Toronto Star: Some Toronto mayoral candidates are targeting developers for campaign donations. Others say they won’t
Posted April 17, 2023
Some Toronto mayoral candidates are targeting developers for campaign donations. Others say they won’t
Political observers say large-scale events hosted for municipal candidates by developers — common in provincial politics — have until now been a rarity.
Some prominent Toronto mayoral candidates, including city council’s current housing and planning chair, are holding campaign events aimed at raising money from developers.
Mayoral candidates asking deep-pocketed homebuilders for campaign donations is not new. However, political observers say large-scale events hosted for municipal candidates by developers — common in provincial politics — have until now been a rarity.
Toronto’s new mayor will deal with developers on a host of issues, including changing zoning rules to increase density in neighbourhoods to help alleviate the housing crisis and the city’s response to Bill 23, a move by the Premier Doug Ford government to reduce or freeze the fees that cities charge developers.
Coun. Brad Bradford, the housing chair, is appearing Monday evening at a dinner hosted by Al Libfeld, co-founder and president of Pickering-based Tribute Communities, which has multiple condominium projects in Toronto.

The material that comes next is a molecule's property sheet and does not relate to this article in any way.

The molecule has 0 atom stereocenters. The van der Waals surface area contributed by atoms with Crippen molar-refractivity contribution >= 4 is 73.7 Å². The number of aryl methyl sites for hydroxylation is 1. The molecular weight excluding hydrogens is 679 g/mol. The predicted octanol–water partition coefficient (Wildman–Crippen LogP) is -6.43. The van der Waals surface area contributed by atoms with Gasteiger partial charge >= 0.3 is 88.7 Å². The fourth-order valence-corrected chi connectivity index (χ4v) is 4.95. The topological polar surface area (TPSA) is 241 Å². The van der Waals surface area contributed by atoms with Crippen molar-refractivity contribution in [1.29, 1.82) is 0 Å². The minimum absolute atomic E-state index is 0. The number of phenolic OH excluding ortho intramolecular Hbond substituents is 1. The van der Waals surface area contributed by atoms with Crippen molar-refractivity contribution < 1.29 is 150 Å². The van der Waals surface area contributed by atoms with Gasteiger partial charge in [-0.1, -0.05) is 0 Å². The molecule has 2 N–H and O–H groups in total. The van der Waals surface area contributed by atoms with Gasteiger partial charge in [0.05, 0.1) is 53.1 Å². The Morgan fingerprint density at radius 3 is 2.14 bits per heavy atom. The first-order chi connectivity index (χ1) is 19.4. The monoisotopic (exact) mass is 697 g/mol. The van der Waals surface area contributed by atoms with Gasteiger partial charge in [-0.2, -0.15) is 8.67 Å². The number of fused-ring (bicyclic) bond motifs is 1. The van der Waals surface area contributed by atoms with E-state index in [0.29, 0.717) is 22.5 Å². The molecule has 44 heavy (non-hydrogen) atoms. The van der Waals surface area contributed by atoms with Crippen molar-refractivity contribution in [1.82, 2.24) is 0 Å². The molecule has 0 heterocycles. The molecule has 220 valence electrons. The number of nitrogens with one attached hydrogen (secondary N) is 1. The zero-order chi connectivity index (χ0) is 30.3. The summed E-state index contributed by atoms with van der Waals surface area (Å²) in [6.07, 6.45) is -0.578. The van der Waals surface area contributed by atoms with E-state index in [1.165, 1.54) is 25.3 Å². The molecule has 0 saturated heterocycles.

“Brad is running for Mayor of Toronto, and I’m supporting him because I believe he has the energy, skill and determination we need to move the city forward,” Libfeld states in an emailed invitation to the event, at the Royal Canadian Military Institute on University Avenue, obtained by the Star.
Invitees are told that, for donations ranging from $1,100 to $2,500, they’ll have a chance to asked Bradford about “his vision for solving problems that need fixing in Toronto,” and learn how they can support his campaign for the June 26 byelection.
An aide to Libfeld said he was unavailable for comment on Friday.
The Star’s questions to Bradford — who as a councillor and housing chair regularly has a say in council decisions on development projects — were answered by Stephanie Smyth, his campaign spokesperson.
Bradford “is the only candidate for mayor who knows how to deliver affordable housing for Torontonians,” she wrote in an email, noting that he was an urban planner for the city before being elected to city council in 2018.
“Brad has met and will continue to meet with everyone who has ideas for building more affordable homes, whether when knocking on doors, at community meetings, or campaign events, such as fundraisers …,” Smyth wrote.
“The development community is an important stakeholder among many others that Brad has engaged. Brad sets a high ethical standard for all his work as a councillor and now as a mayoral candidate. He abides carefully by all applicable rules, including all guidance from the Integrity Commissioner.”
Ana Bailão, a former city councillor and city housing advocate who briefly worked for developer Dream Unlimited before resigning to run in the race to replace John Tory as mayor, is having a developer-focused fundraiser on May 10.
An invitation to share cocktails at Acqua Dolce Supper Club at Exhibition Place, obtained by the Star, states the minimum donation is $1,000 and the maximum is $2,500, a portion of which is rebated by the city under election donation rules.